Penn. spends $4.4m on court security

Tele-Plus and other integrators install surveillance, duress alarms
Saturday, September 1, 2007

HAGERSTOWN, Md.--As part of a $4.4 million ongoing court security upgrade in Pennsylvania, Tele-Plus recently installed a card-access system and duress alarms in the Fulton County courthouse, which received $35,782.99 as part of the state-run grant process.
"Until a couple of years ago, no one [in Fulton County] was even worried about locking their doors," said Paul Schmidt, vice president of services, sales and engineering for Tele-Plus. In fact, when they put out their specifications for bid, he said, the court simply required a card access system "in good working order" and a duress system "in good working order," which "left things wide open for interpretation," said Schmidt. "They didn't know how it worked, but they knew what they wanted."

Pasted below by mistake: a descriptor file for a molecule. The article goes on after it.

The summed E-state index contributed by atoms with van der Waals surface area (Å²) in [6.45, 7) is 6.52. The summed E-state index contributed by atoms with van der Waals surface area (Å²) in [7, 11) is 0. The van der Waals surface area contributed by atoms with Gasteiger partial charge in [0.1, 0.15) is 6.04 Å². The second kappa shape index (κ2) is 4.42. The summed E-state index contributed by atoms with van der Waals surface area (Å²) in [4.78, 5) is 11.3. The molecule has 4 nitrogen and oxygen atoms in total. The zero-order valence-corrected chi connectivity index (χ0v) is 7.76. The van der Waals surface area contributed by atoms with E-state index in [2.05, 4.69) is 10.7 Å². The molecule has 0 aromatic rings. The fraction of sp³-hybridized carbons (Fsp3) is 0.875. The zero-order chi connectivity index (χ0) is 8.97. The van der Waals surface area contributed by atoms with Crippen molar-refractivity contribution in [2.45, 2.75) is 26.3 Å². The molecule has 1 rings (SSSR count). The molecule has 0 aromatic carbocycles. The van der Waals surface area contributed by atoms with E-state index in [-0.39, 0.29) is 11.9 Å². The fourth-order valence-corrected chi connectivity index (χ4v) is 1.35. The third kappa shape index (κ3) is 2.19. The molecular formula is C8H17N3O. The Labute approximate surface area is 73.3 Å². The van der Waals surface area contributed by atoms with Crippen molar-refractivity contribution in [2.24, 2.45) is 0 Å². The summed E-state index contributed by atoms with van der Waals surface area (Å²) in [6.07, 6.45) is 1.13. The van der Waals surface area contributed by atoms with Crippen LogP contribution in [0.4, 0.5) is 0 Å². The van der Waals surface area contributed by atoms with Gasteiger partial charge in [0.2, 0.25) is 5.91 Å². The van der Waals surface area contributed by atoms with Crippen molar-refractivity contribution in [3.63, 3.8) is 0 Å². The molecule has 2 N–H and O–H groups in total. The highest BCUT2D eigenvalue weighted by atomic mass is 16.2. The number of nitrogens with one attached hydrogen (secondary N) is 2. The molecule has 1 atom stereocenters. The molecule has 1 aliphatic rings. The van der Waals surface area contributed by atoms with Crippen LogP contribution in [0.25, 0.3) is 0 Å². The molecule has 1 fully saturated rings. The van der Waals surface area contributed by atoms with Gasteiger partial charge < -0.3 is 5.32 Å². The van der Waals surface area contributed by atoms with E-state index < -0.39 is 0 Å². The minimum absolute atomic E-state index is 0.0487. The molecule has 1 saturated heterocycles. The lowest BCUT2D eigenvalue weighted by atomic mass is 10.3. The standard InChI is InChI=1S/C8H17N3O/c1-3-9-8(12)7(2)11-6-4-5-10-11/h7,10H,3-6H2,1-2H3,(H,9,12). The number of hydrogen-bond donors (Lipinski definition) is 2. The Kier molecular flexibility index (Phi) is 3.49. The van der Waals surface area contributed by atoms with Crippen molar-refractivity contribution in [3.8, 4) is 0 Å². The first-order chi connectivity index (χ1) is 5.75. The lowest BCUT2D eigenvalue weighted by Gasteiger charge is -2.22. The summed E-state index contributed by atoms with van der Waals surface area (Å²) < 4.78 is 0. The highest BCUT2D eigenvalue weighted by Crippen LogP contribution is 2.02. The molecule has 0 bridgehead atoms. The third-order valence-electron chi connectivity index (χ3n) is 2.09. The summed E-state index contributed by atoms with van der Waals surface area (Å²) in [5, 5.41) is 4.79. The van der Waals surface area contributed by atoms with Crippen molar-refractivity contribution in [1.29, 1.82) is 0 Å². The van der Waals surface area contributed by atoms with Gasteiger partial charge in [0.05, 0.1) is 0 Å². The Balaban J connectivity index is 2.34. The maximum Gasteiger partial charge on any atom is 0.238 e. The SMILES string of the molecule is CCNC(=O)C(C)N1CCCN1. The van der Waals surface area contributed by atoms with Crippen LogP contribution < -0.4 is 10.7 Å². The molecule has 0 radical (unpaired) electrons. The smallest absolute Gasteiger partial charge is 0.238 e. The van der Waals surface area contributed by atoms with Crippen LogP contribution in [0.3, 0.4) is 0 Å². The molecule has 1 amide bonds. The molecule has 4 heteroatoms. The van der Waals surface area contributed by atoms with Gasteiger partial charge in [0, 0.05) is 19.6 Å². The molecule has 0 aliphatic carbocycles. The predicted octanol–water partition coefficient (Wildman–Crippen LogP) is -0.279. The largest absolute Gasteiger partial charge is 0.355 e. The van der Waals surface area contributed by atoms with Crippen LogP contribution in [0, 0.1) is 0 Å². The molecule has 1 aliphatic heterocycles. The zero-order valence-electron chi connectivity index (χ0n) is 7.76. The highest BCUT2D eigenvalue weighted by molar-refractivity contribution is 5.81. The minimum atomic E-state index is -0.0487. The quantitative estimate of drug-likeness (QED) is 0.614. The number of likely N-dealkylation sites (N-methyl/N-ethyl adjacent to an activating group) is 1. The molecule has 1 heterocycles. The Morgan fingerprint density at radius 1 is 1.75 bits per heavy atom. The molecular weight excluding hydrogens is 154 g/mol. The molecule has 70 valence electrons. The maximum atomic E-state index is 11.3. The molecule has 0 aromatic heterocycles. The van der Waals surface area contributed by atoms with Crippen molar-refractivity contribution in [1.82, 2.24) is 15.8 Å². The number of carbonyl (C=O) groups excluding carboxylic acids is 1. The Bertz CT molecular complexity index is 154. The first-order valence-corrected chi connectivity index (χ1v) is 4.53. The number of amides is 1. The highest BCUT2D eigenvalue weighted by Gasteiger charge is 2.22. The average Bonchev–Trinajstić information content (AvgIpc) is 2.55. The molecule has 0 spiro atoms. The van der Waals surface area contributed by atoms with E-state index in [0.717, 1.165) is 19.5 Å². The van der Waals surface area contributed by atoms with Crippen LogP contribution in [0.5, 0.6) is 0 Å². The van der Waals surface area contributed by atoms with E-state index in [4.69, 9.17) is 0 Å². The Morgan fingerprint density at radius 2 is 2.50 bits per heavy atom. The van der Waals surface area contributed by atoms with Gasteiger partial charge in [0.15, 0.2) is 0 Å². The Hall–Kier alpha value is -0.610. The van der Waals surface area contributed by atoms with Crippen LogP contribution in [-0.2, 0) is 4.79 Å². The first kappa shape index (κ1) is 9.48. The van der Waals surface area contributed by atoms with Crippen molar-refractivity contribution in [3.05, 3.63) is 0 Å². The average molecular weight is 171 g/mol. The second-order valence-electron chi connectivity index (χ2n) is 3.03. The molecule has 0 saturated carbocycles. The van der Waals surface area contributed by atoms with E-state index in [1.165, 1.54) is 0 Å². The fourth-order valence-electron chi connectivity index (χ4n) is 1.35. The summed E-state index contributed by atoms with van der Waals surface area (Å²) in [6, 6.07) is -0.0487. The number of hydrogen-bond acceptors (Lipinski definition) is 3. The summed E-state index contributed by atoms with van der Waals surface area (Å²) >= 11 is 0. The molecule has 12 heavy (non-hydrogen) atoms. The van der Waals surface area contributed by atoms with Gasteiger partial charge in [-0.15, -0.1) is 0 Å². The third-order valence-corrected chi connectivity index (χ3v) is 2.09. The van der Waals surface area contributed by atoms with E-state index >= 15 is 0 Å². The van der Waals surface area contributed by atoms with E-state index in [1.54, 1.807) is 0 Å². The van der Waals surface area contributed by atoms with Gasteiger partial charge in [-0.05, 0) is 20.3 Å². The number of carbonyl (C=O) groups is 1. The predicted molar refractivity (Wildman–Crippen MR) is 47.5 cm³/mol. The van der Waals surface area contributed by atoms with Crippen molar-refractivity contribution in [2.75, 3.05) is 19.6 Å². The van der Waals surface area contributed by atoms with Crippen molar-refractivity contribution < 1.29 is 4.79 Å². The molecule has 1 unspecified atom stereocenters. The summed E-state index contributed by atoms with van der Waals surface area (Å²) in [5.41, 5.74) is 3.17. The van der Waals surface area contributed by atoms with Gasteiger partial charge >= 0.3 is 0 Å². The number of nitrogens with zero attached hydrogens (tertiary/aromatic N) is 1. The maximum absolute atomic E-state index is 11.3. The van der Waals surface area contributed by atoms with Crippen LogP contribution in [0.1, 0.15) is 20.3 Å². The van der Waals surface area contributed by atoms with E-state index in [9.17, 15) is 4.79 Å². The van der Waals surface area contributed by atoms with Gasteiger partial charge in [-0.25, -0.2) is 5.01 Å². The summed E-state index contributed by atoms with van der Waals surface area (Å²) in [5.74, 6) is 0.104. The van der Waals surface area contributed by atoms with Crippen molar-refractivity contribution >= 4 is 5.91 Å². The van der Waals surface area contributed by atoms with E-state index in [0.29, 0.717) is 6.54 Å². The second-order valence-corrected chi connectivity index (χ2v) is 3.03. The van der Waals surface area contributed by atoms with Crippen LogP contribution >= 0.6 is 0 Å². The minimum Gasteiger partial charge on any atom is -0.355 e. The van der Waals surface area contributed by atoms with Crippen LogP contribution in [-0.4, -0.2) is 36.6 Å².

Tele-Plus, which also performs a wide array of telco and networking installations, went with an IP-addressable DMP system to accomplish both the card access and duress alarm solution.
The duress systems are vital to what Pennsylvania is calling a "first-of-its-kind-in-the-nation automated incident reporting system," said Supreme Court Justice Sandra Schultz Newman.
At the end of 2006, the last time information was tallied, 752 cameras and 1,433 duress alarms had been installed by a number of integrators. Tele-Plus, which has 30 employees working out of headquarters here and a few satellite sales offices, has picked up business with other rural courthouses, Schmidt said.